|Day Two – 19 January 2020|
|Gathering Point||Impiana KLCC Hotel lobby|
Located at the northern edge of the city, Batu Caves hosts a famous Hindu temple which is guarded by a huge goldern spear-toting statue of Lord Murugan. After climbing 272 steps up a hill, visitors will be welcomed by a large limestone cave complex that shelter places of worship and murals of mythic scenes.
The Istana Negara is the official residence of the King of Malaysia. It is located along Jalan Tuanku Abdul Halim (formerly Jalan Duta) in the Northwest of Kuala Lumpur. Although not open to the public, visitors can take photos of the exterior as well as observe the changing of the guards, which occurs hourly.
The uniquely designed building symbolises the democratic system of Malaysia. The Parliament House was built in September 1962 and it is set up on a hill in the scenic Lake Gardens. Flanked by fountains and other ornamental features.
Lake Gardens (Perdana Botanical Garden)
The colonial-era park was the brainchild of Alfred Venning, the British State Treasurer of Selangor in the late 19th century. An ornamental lake was created by damming up Sungei Bras Bras, which was then named Sydney Lake after the wife of Frank Swettenham, the British Resident at that time. In 1890, it became the home of the Lake Club which would dominate the social scene for Europeans in Kuala Lumpur for over half a century. The park was initially called Public Gardens but later renamed Lake Gardens. In 1975, it was renamed Perdana Lake Gardens by the then Prime Minister, Tun Abdul Razak. It was recently renamed again to Perdana Botanical Gardens by his son, Najib Razak.
Masjid Negara as the natives would call it, is the national mosque of Malaysia. The unique and gigantic structure is inspired by Mecca’s Masjid al-Haram. Able to accommodate 15,000 worshippers, it has an umbrella-like blue-tile roof with 18 points symbolising the 13 states of Malaysia and the five pillars of Islam. Rising above the mosque, a 74m-high minaret issues the call to prayer. Non-Muslims are welcome to visit outside prayer times; robes are available for those who are not dressed appropriately.
The National Monument is a sculpture that commemorates those who died in Malaysia’s struggle for freedom, principally against the Japanese occupation during World War II and the Malayan Emergency, which lasted from 1948 until 1960. It is located in the Federal capital, Kuala Lumpur.
Old Railway Station
Kuala Lumpur Old Railway Station is an almost fairytale Moorish-style building to the southeast of the National Mosque. It used to be KL’s main railway hub until 2001 when Kuala Lumpur Sentral took over much of its role. Adopting a mixture of Eastern and Western styles, it was designed by A.B. Hubbock in 1910. Opposite stands the Malaya Railway Administration Building, also designed by Hubbock in 1917. Beneath the Islamic exterior, the Kuala Lumpur Railway Station resembles a typical glass and iron Victorian-era English railway building.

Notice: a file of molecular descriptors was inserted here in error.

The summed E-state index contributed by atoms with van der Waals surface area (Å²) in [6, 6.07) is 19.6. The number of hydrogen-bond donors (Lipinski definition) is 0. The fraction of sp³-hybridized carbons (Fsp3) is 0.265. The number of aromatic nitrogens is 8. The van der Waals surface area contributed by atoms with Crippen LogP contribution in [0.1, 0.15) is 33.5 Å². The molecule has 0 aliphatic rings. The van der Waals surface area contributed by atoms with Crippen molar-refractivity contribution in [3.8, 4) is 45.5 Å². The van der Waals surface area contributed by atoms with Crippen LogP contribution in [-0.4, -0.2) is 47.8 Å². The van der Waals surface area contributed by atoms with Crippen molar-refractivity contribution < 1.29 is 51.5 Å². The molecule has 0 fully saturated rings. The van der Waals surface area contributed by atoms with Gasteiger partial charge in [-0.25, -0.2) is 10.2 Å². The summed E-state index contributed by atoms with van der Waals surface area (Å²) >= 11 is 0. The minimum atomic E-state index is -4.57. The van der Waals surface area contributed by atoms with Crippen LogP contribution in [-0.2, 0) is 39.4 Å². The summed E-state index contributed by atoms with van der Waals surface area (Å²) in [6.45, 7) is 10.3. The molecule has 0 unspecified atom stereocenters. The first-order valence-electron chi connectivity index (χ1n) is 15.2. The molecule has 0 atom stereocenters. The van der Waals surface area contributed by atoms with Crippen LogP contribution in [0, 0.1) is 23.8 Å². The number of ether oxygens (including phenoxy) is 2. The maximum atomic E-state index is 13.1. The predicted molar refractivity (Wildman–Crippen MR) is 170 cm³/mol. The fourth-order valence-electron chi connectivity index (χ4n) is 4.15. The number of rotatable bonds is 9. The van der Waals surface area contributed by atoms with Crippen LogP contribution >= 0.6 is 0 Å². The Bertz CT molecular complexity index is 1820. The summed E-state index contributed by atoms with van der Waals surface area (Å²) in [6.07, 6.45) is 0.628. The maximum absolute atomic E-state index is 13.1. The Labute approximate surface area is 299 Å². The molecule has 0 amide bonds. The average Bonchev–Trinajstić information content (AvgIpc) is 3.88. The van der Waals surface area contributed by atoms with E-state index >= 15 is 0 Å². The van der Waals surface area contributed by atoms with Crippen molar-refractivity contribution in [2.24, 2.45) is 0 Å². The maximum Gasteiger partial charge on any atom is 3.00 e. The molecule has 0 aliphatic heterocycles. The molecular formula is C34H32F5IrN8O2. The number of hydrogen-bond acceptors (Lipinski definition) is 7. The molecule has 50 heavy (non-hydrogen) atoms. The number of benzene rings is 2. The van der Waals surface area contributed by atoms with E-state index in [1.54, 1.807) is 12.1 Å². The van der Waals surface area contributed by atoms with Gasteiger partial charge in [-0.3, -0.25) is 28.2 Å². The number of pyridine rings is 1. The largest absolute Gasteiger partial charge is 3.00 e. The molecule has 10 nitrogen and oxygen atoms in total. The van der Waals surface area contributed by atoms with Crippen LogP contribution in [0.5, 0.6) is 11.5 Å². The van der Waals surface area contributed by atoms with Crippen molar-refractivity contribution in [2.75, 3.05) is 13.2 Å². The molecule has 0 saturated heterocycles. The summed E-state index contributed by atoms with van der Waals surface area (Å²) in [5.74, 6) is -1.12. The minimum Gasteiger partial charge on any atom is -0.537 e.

Merdeka Square is undoubtedly one of KL’s best-known landmark. Also called Dataran Merdeka by the locals, it is set in front of the Sultan Abdul Samad Building. Directly in front is the Royal Selangor Club and to the north is St. Mary’s Church, one of Malaysia’s oldest Anglican churches.
Kuala Lumpur Craft Centre
A visit to the Kuala Lumpur Craft Cultural Complex at Jalan Conlay, is a wonderful hidden gem. Tucked away from the busy traffic, this craft centre is situated in an open-concept building, with traditional motifs and intricate wooden carvings. The complex houses several different sections comprising a craft museum, artists’ colony and craft village as well as batik gallery and souvenir shop.
The Islamic Arts Museum
The Islamic Arts Museum was officially opened on 12th December 1998. The museum is located in the heart of Kuala Lumpur’s tourist belt amidst the lush greenery of Perdana Botanical Gardens and within walking distance to the National Mosque, Bird Park
Petronas Twin Tower* (subject to ticket availibility)
Soaring to a height of 451.9 metres, the 88-storey twin structure is Kuala Lumpur’s crown jewel. Majestic by day and dazzling at night, the PETRONAS Twin Towers is inspired by Tun Mahathir Mohamad’s vision for Malaysia to be a global player. Together with master architect Cesar Pelli, soaring to a height of 451.9 metres, the 88-storey twin structure is Kuala Lumpur’s crown jewel. Majestic by day and dazzling at night, the Petronas Twin Towers is inspired by Tun Mahathir Mohamad’s vision for Malaysia to be a global player. Together with master architect Cesar Pelli, the international icon powerfully captures the nation’s ambitions and aspirations.